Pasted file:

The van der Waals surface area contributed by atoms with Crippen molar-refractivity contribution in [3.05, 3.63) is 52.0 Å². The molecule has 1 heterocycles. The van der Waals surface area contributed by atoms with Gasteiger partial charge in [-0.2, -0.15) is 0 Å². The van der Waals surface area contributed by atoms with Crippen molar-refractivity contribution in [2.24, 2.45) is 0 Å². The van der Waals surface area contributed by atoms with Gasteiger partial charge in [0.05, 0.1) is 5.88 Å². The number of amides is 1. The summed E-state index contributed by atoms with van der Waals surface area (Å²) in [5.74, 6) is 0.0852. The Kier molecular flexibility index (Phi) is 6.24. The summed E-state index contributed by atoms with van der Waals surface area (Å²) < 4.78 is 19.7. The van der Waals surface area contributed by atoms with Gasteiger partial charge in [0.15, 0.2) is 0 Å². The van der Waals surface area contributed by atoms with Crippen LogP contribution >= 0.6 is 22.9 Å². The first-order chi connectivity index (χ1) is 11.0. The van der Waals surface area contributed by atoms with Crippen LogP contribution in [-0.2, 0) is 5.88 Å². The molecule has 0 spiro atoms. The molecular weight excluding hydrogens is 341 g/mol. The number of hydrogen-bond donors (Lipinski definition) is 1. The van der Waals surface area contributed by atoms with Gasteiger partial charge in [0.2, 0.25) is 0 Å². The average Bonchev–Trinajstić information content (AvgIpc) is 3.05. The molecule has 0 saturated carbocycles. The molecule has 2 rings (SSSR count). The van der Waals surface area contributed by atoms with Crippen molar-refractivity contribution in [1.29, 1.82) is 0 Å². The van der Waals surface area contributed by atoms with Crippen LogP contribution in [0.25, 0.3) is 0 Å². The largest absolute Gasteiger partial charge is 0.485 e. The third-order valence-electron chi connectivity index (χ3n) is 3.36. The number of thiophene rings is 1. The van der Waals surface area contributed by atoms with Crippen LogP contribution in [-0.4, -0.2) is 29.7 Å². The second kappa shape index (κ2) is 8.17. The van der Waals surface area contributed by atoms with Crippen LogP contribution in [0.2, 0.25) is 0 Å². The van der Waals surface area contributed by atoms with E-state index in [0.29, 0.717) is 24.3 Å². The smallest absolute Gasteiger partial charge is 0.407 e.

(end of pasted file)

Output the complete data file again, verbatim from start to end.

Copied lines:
The van der Waals surface area contributed by atoms with Crippen molar-refractivity contribution in [3.05, 3.63) is 52.0 Å². The molecule has 1 heterocycles. The van der Waals surface area contributed by atoms with Gasteiger partial charge in [-0.2, -0.15) is 0 Å². The van der Waals surface area contributed by atoms with Crippen molar-refractivity contribution in [2.24, 2.45) is 0 Å². The van der Waals surface area contributed by atoms with Gasteiger partial charge in [0.05, 0.1) is 5.88 Å². The number of amides is 1. The summed E-state index contributed by atoms with van der Waals surface area (Å²) in [5.74, 6) is 0.0852. The Kier molecular flexibility index (Phi) is 6.24. The summed E-state index contributed by atoms with van der Waals surface area (Å²) < 4.78 is 19.7. The van der Waals surface area contributed by atoms with Gasteiger partial charge in [0.15, 0.2) is 0 Å². The van der Waals surface area contributed by atoms with Crippen LogP contribution >= 0.6 is 22.9 Å². The first-order chi connectivity index (χ1) is 11.0. The van der Waals surface area contributed by atoms with Crippen LogP contribution in [-0.2, 0) is 5.88 Å². The molecule has 0 spiro atoms. The molecular weight excluding hydrogens is 341 g/mol. The number of hydrogen-bond donors (Lipinski definition) is 1. The van der Waals surface area contributed by atoms with Gasteiger partial charge in [0.2, 0.25) is 0 Å². The average Bonchev–Trinajstić information content (AvgIpc) is 3.05. The molecule has 0 saturated carbocycles. The molecule has 2 rings (SSSR count). The van der Waals surface area contributed by atoms with Crippen molar-refractivity contribution in [1.29, 1.82) is 0 Å². The van der Waals surface area contributed by atoms with Crippen LogP contribution in [0.25, 0.3) is 0 Å². The largest absolute Gasteiger partial charge is 0.485 e. The third-order valence-electron chi connectivity index (χ3n) is 3.36. The number of thiophene rings is 1. The van der Waals surface area contributed by atoms with Crippen LogP contribution in [-0.4, -0.2) is 29.7 Å². The second kappa shape index (κ2) is 8.17. The van der Waals surface area contributed by atoms with Crippen LogP contribution in [0.2, 0.25) is 0 Å². The van der Waals surface area contributed by atoms with E-state index in [0.29, 0.717) is 24.3 Å². The smallest absolute Gasteiger partial charge is 0.407 e.